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Water Droplets Race Through a Maze in Fascinating Video

Date:
October 3, 2013
Source:
Buzz60 / Powered by NewsLook.com
Summary:
Two students at the University of Bath used a simple scientific principle to make droplets of water zig and zag through a maze in an impressive video that's now racking up thousands of views on YouTube. Jen Markham explains.


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last updated on 2014-11-23 at 7:36 pm EST

Physics Students a Maze With Leidenfrost Effect

Physics Students a Maze With Leidenfrost Effect

Reuters (Nov. 29, 2013) — An aluminum maze which demonstrates the so-called 'Leidenfrost effect' could help inspire the development of a new wave of non-electric thermostats. In physics, the 'Leidenfrost effect" allows water droplets to travel upwards on heated surfaces, a phenomenon scientists in the UK believe could become the basis of new engineering systems. Jim Drury went to see it in action.
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Spain: The Battle Over Water

Spain: The Battle Over Water

Deutsche Welle (Aug. 21, 2013) — As a result of the economic crisis, many municipalities in Spain have sold their public water utilities to private companies. Now some local communities are finding out that the water supply networks are no longer being maintained properly and that water quality is on the decline. By the end of the year, about 60 percent of water utility management will be partly or entirely in private hands, making Spain the frontrunner in water privatization within Europe. Some experts are already calling it a "water bubble, and communities that are still trying to sell their water utilities are no longer able to obtain top prices. Now some communities are trying to regain public control over their water supply.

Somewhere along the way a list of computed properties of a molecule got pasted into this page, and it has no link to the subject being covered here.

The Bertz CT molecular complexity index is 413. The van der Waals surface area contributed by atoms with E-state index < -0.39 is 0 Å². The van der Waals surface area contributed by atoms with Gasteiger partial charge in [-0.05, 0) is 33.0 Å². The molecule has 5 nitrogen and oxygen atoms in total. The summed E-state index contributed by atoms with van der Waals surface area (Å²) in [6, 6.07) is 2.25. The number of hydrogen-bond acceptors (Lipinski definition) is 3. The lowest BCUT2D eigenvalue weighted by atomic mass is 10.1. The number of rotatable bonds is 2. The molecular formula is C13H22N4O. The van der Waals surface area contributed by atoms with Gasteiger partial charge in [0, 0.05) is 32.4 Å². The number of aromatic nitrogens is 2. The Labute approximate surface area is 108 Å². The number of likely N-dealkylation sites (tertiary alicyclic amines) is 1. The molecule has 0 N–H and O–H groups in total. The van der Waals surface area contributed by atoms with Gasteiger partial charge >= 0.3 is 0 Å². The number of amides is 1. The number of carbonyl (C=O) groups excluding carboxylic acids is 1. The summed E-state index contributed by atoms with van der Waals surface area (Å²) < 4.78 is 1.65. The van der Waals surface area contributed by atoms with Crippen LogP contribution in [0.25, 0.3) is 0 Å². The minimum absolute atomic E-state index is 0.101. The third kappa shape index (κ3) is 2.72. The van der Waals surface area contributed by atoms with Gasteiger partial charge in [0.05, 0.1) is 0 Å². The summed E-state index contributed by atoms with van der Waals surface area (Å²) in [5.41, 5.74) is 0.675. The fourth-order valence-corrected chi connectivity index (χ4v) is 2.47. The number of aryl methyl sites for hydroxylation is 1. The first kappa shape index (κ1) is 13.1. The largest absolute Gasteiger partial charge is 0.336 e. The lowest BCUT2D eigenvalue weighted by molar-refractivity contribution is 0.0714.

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Water Droplet Computer Could Someday Diagnose Disease?

Water Droplet Computer Could Someday Diagnose Disease?

Newsy (Sep. 8, 2012) — It might be the most basic computer ever conceived, powered by water droplets. It's called super-hydrophobic droplet logic.
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The Physics Behind Oracle's America's Cup Victory

The Physics Behind Oracle's America's Cup Victory

FORA.tv (Oct. 4, 2013) — The Physics Behind Oracle's America's Cup Victory California Academy of Sciences - African Hall Why go fast? Compared to moving slowly, the advantages seem obvious: find food first, forage more widely, and escape more rapidly! But, in the water, being speedier incurs huge energetic costs, with moving a little bit faster skyrocketing the amount of fuel you need. This trade-off between speed and energy propels the evolutionary race for fish, robots, or sailboats: you have to find ways to go faster with ever-greater efficiency. Over generations, the evolutionary race can produce biological and engineering surprises: distantly related fish and boat hulls that have similar streamlined shapes, materials and construction techniques that manage to both stiffen and lighten bodies and hulls, specialization of propulsive systems, and constraints on making turns and tight maneuvers. While the evolutionary processes employed by nature and engineers are similar, there are important differences in how fish or boats are built. For both kinds of designers, the laws of evolution and physics interact to create and constrain the drive for speed. Dr Long will discuss how robotics research lab studies fast fish! A book signing will follow the talk for Dr. Long's latest book titled Darwin's Devices: What Evolving Robots Can Teach Us About the History of Life and the Future of Technology.
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